The above example is a regression problem as our target variable is a real/continuous value.

#### 2. Unsupervised Learning

High-Level Understanding in respect of real-life example:

Lucas has grown up a bit. Along his way to school, he sees a lot of different breeds of dogs possessing different characteristics.

Lucas does NOT have a teacher by his side now to tell him which dog is of what breed. But, he still tries to differentiate them and after some time, becomes capable of doing so even if he does not know the names of the specific breeds yet.

Therefore, Lucas learned to differentiate the dog breeds with NO supervision, essentially without a teacher.

Source: https://encrypted-tbn0.gstatic.com/images?q=tbn:ANd9GcQYs7jv-KipkLkKSxR-gCtFIM6z1uExbE_wQg&usqp=CAU

Detailed Insight into the learning paradigm:

• In unsupervised learning, the computer learns from an unlabeled dataset, i.e., there are NO input-output pairs, the data is just a set of observations or examples.
• The unlabeled data is fed into an unsupervised machine learning algorithm to cluster or group the observations by analyzing the hidden patterns without human intervention.

For example, if we feed a dataset similar to the one in the supervised learning section (without considering Features and Target Variables) into an algorithm to build an unsupervised machine learning model, it clusters the observations in the following way:

The above is an example of a clustering problem/application.

#### 3. Reinforcement Learning

High-Level Understanding in respect of real-life example:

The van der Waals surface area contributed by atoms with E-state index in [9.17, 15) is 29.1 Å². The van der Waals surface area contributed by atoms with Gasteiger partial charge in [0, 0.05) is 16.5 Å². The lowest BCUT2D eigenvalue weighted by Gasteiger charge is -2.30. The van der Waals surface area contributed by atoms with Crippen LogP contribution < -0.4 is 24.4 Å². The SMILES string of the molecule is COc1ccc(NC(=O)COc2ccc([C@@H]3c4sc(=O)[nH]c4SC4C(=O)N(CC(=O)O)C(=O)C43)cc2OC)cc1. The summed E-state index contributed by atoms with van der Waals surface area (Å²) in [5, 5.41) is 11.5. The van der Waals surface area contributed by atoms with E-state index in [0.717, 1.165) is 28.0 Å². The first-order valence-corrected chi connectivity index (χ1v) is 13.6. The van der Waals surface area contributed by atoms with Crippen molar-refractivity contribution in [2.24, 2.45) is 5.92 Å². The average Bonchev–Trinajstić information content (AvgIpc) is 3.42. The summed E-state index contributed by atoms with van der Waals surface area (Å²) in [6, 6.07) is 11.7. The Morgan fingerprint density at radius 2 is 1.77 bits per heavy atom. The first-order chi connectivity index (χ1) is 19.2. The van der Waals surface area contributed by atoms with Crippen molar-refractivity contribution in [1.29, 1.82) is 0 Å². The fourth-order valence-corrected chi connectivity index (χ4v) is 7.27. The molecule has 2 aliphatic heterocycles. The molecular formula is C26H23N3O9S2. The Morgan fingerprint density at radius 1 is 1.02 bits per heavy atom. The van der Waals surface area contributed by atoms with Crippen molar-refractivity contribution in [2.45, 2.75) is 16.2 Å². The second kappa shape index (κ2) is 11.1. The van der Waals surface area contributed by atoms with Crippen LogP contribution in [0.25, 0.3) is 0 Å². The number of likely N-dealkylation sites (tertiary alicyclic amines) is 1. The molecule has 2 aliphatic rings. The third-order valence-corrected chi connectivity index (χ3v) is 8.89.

Lucas has developed an interest in chess. So, his parents let him join a chess academy. The teacher starts with the basics, and then decides to arrange chess matches among the students regularly.

The Rules are:

• When a student wins a match – the student is rewarded with two chocolates.
• When a student loses a match – the student is punished by taking away one chocolate.

The teacher believes that the students learn and improve their chess skills with this method.

This is the same way computers (AI) are taught to play chess using the reward and punishment mechanism.

Detailed Insight into the learning paradigm:

• Reinforcement Learning is a lot different from the other two paradigms discussed above.
• Unlike the other learning paradigms, a complete dataset with fixed values is NOT provided during training the model.
• Rather, it is a process of continuous learning and improvement.
• Leveraging the strategies of trial-and-error and reward-and-punishment, autonomous agents are taught a given task where they start undertaking certain random actions as a trial for which it is either rewarded if correct or punished if wrong.
• Eventually, the autonomous agents learn and improve from the consequences of their actions received from an external system called the environment.

## Conclusion

This article discusses the various machine learning paradigms in plain language and from a technical standpoint, making it easier to comprehend the subject matter, put it into practice, and respond confidently to any question relating to the topic in interviews.

• The three different machine learning paradigms help to solve different problem categories.
• Supervised Learning is all about learning from a dataset of labeled examples and finding the correct label for new input examples in the future. It is similar to learning with a teacher.
• Unsupervised Learning is about finding patterns and underlying relationships from unlabeled data. It is similar to learning without a teacher.
• Reinforcement Learning is a situation where an autonomous agent is placed in an unfamiliar environment that will find the correct set of actions by using trial-and-error along with reward-and-punishment mechanisms.

Souvik Majumder 25 Jul 2022